I taught in this system for 40 yrs in secondaries. Believe me Kate is right. We don’t need a better system at 16. It serves very little purpose and the effects are destructive! We have to stop thinking our way is more rigorous than those continentals. Sadly it’s cultural. No other country has such a dead hand on the system as powerful British public schools though many actually see the lack of stretch for able students. What is the whole thing actually for? Surely parity of esteem for vocational education for starters- try getting a politics grad to sort your wiring out. But that’s the point- it’s a false dichotomy between absurd stereotypes-academic ( clever, superior) and vocational ( thickos, good with their hands). It has to go.

Steve Murray
Steve Murray
2 years ago
Reply to  Bob Bobbington

“…it’s clearly important that real learning and development happens, but without some sort of exam, how is anyone to know that is has?”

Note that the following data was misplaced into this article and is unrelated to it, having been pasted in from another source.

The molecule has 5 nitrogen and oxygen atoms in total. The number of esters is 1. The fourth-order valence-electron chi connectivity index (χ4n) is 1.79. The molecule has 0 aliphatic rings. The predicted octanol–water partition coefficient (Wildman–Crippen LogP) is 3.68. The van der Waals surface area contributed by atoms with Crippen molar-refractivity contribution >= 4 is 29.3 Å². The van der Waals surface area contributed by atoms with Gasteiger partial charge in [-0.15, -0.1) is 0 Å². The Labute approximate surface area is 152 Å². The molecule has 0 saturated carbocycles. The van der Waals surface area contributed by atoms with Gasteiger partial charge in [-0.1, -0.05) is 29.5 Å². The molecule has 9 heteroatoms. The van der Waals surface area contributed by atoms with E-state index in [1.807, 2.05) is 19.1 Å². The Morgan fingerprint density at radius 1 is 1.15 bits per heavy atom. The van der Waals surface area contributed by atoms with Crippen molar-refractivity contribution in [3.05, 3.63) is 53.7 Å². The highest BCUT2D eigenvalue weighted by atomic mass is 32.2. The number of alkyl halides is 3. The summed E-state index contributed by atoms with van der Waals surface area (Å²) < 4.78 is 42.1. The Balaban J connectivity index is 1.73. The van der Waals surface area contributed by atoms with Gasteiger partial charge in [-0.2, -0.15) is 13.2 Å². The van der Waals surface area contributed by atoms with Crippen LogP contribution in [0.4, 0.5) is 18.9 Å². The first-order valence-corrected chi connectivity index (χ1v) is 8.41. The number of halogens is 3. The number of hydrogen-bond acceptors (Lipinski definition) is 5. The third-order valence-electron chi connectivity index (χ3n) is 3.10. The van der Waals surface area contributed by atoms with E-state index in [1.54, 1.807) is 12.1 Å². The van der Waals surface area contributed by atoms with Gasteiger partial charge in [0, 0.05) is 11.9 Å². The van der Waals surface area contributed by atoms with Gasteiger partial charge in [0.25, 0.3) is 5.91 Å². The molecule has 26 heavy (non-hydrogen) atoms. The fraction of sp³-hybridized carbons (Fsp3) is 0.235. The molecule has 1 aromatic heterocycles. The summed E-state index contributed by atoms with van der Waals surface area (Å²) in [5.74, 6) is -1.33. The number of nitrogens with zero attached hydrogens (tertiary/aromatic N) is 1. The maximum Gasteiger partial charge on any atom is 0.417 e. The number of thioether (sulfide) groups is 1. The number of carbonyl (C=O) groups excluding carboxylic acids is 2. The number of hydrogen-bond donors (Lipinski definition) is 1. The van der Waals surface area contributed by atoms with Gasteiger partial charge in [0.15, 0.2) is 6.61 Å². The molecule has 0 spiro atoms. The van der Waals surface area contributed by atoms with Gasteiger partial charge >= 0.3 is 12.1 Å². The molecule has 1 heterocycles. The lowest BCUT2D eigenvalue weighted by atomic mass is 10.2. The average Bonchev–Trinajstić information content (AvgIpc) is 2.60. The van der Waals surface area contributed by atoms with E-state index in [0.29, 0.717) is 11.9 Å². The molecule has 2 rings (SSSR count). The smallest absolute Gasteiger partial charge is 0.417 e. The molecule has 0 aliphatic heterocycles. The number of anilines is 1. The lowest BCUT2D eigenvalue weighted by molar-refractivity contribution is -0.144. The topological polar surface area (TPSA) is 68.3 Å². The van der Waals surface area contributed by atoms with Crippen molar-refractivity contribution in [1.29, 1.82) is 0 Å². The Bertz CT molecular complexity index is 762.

Might i suggest that “real learning” takes place when an individual is (for whatever reason) motivated to acquire knowledge, or insight. Factory farming children to pass exams is not the way to do this, although ‘some’ learning might happen along the way.
I reckon i’ve forgotten at least 90% of what passed my way in the classroom over a period of 14 years. As an example, i was ‘taught’ French to GCE standard (that gives a clue to my age!) for five whole wearisome years. I achieved a pass, but no learning took place of any meaningful kind, and it was all forgotten within a decade; during which time, i took it upon myself to read and research a thousand other things of actual interest. That is when learning takes place!